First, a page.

Chart of the Decade
Julia Freeman-Woolpert

Chart of the Decade

Written by John Aziz Wednesday, 28 March 2012
This chart tells millions of stories. I’m trying to get my head around its implications.

That’s right: since 1984 (surely an appropriate year) while the elderly have grown their wealth in nominal terms, the young are much worse off both in inflation-adjusted terms, as well as nominal terms(pretty hard to believe given that the money supply has expanded eightfold in the intervening years). So why are the elderly doing over fifty times better than the young when they were only doing ten times better before?

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Are young people a stupefied generation coddled by parents and government, addicted to welfare, junk food, drugs and reality TV?

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To some extent, but are they any less fiscally and morally responsible than the marijuana-smoking, free-love-embracing, national-debt-accruing baby boom generation? That’s a matter of opinion, but my answer is probably not. Baby boomers hate Ron Paul, while the under-35s seem to love him.

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Is it due to government policies that favour the elderly and screw the young?

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America is suffering from excessive consumer debt:


Net worth is calculated by subtracting debt from assets. The biggest debt for most people is a mortgage. So having more mortgage debt or less mortgage debt tends to be a pretty good determinant of net worth. (And no — unlike in the United Kingdom and Australia which have a severe problem with housing affordability — housing in the USA is still cheap today priced in wages)

The elderly have very often already paid off their mortgages — no doubt helped by the 1980s and 1990s where both stock prices and house prices grew rapidly. And why did rise so rapidly?

Some say that it came on the back of excessive expansion of the money supply beyond the economy’s productive capacity. But that doesn’t seem quite true:


The money supply grew in tandem with industrial production. This was no bubble, but organic growth (albeit as I have shown before on the back of cheap Chinese goods and cheap Arab energy).

My hypothesis is that the present situation is a product of government expansion.

Here’s government expenditure as a proportion of GDP:


Government spending in democracies very often tends to constitute a transfer of wealth from non-voters to voters (as well as groups that can’t afford lobbyists to groups that can afford lobbyists — perhaps that is one reason why corporate profits are soaring while youth unemployment remains elevated, and why Wall Street banks get bailed out, but delinquent small businesses do not).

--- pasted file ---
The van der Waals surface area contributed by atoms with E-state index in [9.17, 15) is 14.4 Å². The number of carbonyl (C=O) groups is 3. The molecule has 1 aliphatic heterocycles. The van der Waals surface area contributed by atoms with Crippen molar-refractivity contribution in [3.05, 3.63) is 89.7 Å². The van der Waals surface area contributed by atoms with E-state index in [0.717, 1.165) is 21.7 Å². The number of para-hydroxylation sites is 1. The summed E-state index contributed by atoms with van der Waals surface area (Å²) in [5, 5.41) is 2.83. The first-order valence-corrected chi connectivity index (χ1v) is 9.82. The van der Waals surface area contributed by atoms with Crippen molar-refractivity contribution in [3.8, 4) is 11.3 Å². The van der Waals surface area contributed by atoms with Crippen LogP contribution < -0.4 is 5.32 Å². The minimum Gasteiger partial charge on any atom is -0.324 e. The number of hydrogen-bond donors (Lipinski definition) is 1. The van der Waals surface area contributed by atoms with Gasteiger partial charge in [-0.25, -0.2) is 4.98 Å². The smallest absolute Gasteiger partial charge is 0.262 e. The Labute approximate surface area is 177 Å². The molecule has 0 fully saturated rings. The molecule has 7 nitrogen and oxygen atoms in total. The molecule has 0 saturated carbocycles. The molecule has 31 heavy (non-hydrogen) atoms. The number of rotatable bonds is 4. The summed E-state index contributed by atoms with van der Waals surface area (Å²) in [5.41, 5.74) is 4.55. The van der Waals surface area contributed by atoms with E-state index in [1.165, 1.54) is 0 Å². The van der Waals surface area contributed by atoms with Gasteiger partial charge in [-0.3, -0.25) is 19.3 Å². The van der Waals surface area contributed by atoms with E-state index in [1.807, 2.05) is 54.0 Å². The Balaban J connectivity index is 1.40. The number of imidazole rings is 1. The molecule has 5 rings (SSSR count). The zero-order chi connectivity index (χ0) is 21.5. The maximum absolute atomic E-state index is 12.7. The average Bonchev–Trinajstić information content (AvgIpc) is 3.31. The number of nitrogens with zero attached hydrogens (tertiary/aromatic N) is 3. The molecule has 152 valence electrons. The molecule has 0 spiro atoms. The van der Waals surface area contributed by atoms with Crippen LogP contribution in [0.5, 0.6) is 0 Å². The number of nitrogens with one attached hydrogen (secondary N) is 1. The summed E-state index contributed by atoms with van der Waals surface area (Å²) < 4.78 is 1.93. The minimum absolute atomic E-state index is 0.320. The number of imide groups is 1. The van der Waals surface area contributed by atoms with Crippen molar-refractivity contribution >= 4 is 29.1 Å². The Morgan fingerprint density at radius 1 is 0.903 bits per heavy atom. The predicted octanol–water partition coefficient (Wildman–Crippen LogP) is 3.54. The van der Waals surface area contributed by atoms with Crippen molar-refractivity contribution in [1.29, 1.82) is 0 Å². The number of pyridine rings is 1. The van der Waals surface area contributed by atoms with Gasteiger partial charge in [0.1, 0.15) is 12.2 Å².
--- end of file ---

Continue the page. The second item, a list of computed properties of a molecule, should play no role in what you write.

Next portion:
Here’s the voter turnout by age in the 2004-2008 Presidential elections:


Older people vote in droves. Politicians want their votes and therefore promise them more free stuff — medicare, medicaid, services — and they vote for whoever offers them the most.


The biggest issue though, is this:


Keynesians may say that this reflects a government’s failure to create jobs for young people. They claim that the problem is that there is not enough money circulating in the economy, and that government can “raise demand” by pumping out more cash. But there is plenty of money in the economy; so much money that Apple have built up a $90 billion cash pile. So much that China has built up a $3 trillion cash pile. So much that banks are holding $1.6 trillion in excess reserves below fractional lending requirements.

More likely is the reality that overregulation and barriers to entry are preventing the unemployed from picking up the slack in the jobs market. As John Stossel reveals in a recent documentary film, in New York City it costs $1 million to get a licence to drive a taxi. Anyone who wishes to operate a food cart, or run a lemonade stand has to traverse reams of bureaucracy, acquire health and safety certificates, and often pay huge fees to receive the “necessary” accreditation. While some barriers to entry are necessary (e.g. in medicine), in other fields it is just an unnecessary restraint on useful economic activity. In many American cities it is now illegal even to feed the homeless without government certification and approval. Citizens who defy these regulations face fines, arrest, and even imprisonment.

Regulation - the red herring?

In a recent article, the Economist noted:

Two forces make American laws too complex. One is hubris. Many lawmakers seem to believe that they can lay down rules to govern every eventuality. Examples range from the merely annoying (eg, a proposed code for nurseries in Colorado that specifies how many crayons each box must contain) to the delusional (eg, the conceit of Dodd-Frank that you can anticipate and ban every nasty trick financiers will dream up in the future). Far from preventing abuses, complexity creates loopholes that the shrewd can abuse with impunity.

The other force that makes American laws complex is lobbying. The government’s drive to micromanage so many activities creates a huge incentive for interest groups to push for special favours. When a bill is hundreds of pages long, it is not hard for congressmen to slip in clauses that benefit their chums and campaign donors. The health-care bill included tons of favours for the pushy. Congress’s last, failed attempt to regulate greenhouse gases was even worse.